schizophrenia and antipsychotic drugs

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comprehensive overview of schizophrenia and its treatment and modern researches targeting schizophrenia therapy.


  • 1. Antipsychotic DrugsFaraza JavedMphil Pharmacology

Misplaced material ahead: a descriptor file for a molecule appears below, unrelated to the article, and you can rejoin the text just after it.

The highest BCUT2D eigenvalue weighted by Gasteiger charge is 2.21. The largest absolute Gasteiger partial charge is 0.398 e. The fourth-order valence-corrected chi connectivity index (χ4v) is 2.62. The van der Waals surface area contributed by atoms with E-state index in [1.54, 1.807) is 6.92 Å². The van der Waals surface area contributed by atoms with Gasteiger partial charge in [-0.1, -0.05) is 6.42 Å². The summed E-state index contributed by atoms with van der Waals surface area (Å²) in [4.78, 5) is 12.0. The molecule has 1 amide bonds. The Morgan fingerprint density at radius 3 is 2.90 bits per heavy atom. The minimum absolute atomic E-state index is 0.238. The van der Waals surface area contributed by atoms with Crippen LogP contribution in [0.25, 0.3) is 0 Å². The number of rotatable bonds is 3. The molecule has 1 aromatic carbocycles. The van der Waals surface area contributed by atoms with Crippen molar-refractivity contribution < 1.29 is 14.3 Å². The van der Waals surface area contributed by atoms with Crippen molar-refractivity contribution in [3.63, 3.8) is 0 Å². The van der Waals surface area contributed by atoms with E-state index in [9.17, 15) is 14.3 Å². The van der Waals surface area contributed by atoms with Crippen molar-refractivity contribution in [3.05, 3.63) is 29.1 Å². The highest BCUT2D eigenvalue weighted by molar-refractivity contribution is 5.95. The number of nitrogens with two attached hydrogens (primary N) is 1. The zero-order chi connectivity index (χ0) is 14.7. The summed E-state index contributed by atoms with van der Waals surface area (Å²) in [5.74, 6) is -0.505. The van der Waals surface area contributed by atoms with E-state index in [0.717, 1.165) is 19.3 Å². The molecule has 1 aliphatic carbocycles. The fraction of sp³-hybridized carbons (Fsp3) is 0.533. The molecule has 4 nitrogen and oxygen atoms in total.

2. PSYCHOSISPsychosis (from the Greek , psyche, "mind/soul", and -osis,"abnormal condition or derangement") refers to anabnormal condition of the mind.A syndrome of chronic disordered thinking anddisturbed behavior (schizophrenia, mania,depression)The most important types of psychosis are:SchizophreniaAffective disorders (e.g. depression, mania)Organic psychoses (mental disturbances caused by headinjury, alcoholism, or other kinds of organic disease). 3. SchizophreniaA chronic mental disorder involvinga breakdown in the relationbetween thought, emotion, andbehaviour, leading to faultyperception, inappropriate actionsand feelings, withdrawal fromreality and personal relationshipsinto fantasy and delusion, and asense of mental fragmentation.The disorder is characterized by adivorcement from reality in themind of the person (psychosis). 4. Schizophrenia 5. EtiologyDOPAMENERGIC SYSTEM:There are four major pathways for thedopamenergic system in brain :I. The Nigro-Striatal Pathway.II. The Mesolimbic Pathway.III. The Mesocortical Pathway.IV. The Tuberoinfundibular Pathway. 6. The Dopamine HypothesisSchizophrenia results from excess activity of dopamineneurotransmission in Mesolimbic and MesocorticalPathways because: All antipsychotic drugs block dopamine receptors.Higher levels of dopamine receptors measured inbrains of schizophrenics by PET. Stimulant drugs which act through dopamine canproduce schizophrenic-like behaviors(eg.amphetamines). 7. SYMPTOMSPOSITIVESYMPTOMS: Delusions Hallucinations Combativeness Insomnia 8. SYMPTOMSNEGATIVE SYMPTOMS: Affective Flattening(blunt) Alogia Avolition Amotivation Apathy Asocial Behavior 9. SYMPTOMSDISORGANIZEDSYMPTOMS: Disorganizedthought, speech,behavior. Poor Attention. 10. Antipsychotic AgentsAntipsychotic drugs are able to reduce psychoticsymptoms in a wide variety of conditions,including schizophrenia, bipolar disorder,psychotic depression and drug inducedpsychosis.They have also been termed neuroleptics, becausethey suppress motor activity and emotionality.** These drugs are not a cure **Psychotic diseases are life long and it is preferableto prevent the psychotic episodes than to treatthem. 11. Classification of AntipsychoticDrugsTypical antipsychoticsPhenothiazines (Chlorpromazine, Perphenazine,Fluphenazine, Thioridazine)Thioxanthenes (Flupenthixol, Clopenthixol)Butyrophenones (Haloperidol, Droperidol)Atypical antipsychotics(Clozapine, Risperidone, Sulpiride, Olanzapine,Aripiprazole) 12. Distinction between typical and atypicalgroups is not clearly defined, but rests on:Incidence of extrapyramidal side-effects(less in atypical group)Efficacy in treatment-resistant group ofpatientsEfficacy against negative symptoms. 13. Drug TargetsDopamine receptors: D1, D2, D3, D4, D5Serotonin receptors: 5-HT-1A, 2A, 3, 6, 7Norepinephrine: Alpha-1 & Alpha-2Muscarinic Acetylcholine: M1 & M4Dopamine, Norepinephrine & SerotonintransportersNMDA-glutamate receptor 14. TypicalAntipsychotics 15. MECHANISM OF ACTION There are many type of DA-receptors. The antipsychotic drugs probably owe theirtherapeutic effects mainly to blockade of D2receptors. The main groups, phenothiazines, thioxanthines andbutyrophenones, show preference for D2 over D1receptors; whereas clozapine is relatively non-selectivebetween D1 and D2, but has high affinity forD4. 16. Therapeutic Uses Treatment of psychotic disorders:schizophrenia, mania, paranoid states. Treatment of nausea and vomiting of certaincauses. Anesthesia in hypothermia and artificialhibernation (used with pethidine andpromethazine). 17. Adverse EffectsExtrapyramidal motor disturbances: Parkinson-like symptoms Neuroleptic Malignant Syndrome Tardive dyskinesia (involuntary movementsof face, tongue and limbs , appearing aftermonths or years of antipsychotic treatment). Acute dystonias.SeizuresCardiac toxicity Produce hypotension(primarily postural) by -adrenergic blocked. 18. Endocrine effects: Increase prolactin : whichmay result in gynecomastia. They reducegonadotropin secretion but infertility occuronly occasionally.ACTH release in response to stress is diminish.Decreased release of ADH may result in anincrease in urine volume.Urticarial skin reactions are common butusually mild. Excessive sensitivity to ultravioletlight may also occur. 19. Other side-effects (dry mouth, constipation,blurred vision, hypotension, etc.) are due toblock of other receptors, particularly adrenoceptors and muscarinic ACh receptors. Contact dermatitis, blood dyscrasias,obstructive jaundice sometimes occurs withphenothiazines. 20. Limitations OfConventional/TypicalAntipsychoticsApproximately one-third of patients withschizophrenia fail to respondLimited efficacy against Negative symptomsHigh proportion of patients relapseSide effects and compliance issuesAtypical/New generation Antipsychotics arepreffered for the treatment of variouspsychotic disorders. 21. AtypicalAntipsychotics 22. ClozapineEffective in treating some patients withpsychosis unresponsive to standard neurolepticdrug.Blocks D4 receptor and have low affinity for D1and D2 dopamine receptors.Relative high selectivity for D4 and 5-HT2receptorsLacks extrapyramidal side effects.Must monitor the granulocyte counts due tohigher incidence of agranulocytosis and otherblood dyscrasias. 23. RisperidoneCombination of D2 + 5-HT2 receptor blockade.In addition it has high affinity for 1, 2 and H1receptors; blockade of these may contribute toefficacy as well as side effects like posturalhypotension.Risperidone is more potent D2 blocker thanclozapine; extrapyramidal side effects are less.Prolactin levels rise during risperidone therapy,but it is less epileptogenic than typical agents.Caution: increased risk of stroke in the elderly. 24. OlanzapineBroader spectrum of efficacy covering schizo-affectivedisorders.Resembles clozapine in blocking multiplemonoaminergic (D2, 5- HT2, 1, 2) as well asmuscarinic and H1 receptors.Both positive and negative symptoms ofschizophrenia appear to be benefited.Monotherapy with olanzapine may be as effectiveas a combination of lithium/valproate +benzodiazepines.Incidence of stroke may be increased in the elderly.Agranulocytosis has not been reported witholanzapine. 25. Therapeutic usesTreatment of schizophreniaPrevention of severe nausea and vomitingOther uses: Treatment of mania, organic brainsyndromes, anxiety.Chlorpromazine is used to treat intractablehiccups. Risperidone and haloperidol are alsocommonly prescribed for this tic disorder. 26. Adverse eventsParkinson-like symptoms of bradykinesia,rigidity, and tremor usually occur within weeksto months of initiating treatment.Tardive dyskinesiaHypersensitivity reaction: Cholestatic jaundice,myocarditis, agranulocytosis.Miscellaneous: Weight gain (not withhaloperidol), blood sugar and lipids may tendto rise. Risk of worsening of diabetes and bluepigmentation on skin and retinal degenerationmay increases. 27. Clinical Efficacy ofAntipsychotic DrugsAntipsychotic drugs are effective in controllingsymptoms of acute schizophrenia, when largedoses may be needed.Long-term antipsychotic treatment is ofteneffective in preventing recurrence ofschizophrenic attacks, and is a major factor inallowing schizophrenic patients to leadnormal lives. 28. Depot preparations are often used formaintenance therapy.Antipsychotic drugs are not generallyeffective in improving negative schizophrenicsymptoms.Approximately 40% of chronic schizophrenicpatients are poorly controlled byantipsychotic drugs; clozapine may beeffective in some of these antipsychotic-resistantcases. 29. Second generation antipsychotics haveweak D2 blocking but potent 5-HT2antagonistic activity. Extrapyramidal sideeffects are minimal, and they may improvethe impaired cognitive function inpsychotics. 30. Modern AdvancementIn February, 2011, Jonathan Sebat, at the University ofCalifornia, and his colleagues, published researchidentifying a gene which holds particular promise inthe treatment of schizophrenia. According to Dr.Sebats research, Vasoactive Intestinal PeptideReceptor 2 or VIPR2 is much more likely to be foundin those with schizophrenia. Because VIPR2 respondsto synthetic peptides, already available, targeting thisgene is a promising treatment strategy. 31. References Katzung Pharmacology, 12th Edition.Rang & Dale Pharmacology, 6th Edition. Lippincotts Pharmacology, 5th Edition. Alstrom, D. Schizophrenia Research Breakthrough.The Irish Times. (April 2011). LaFee, S. Schizophrenia Gene Mutation Found;Target for New Drugs. UC San Diego. (February,2011).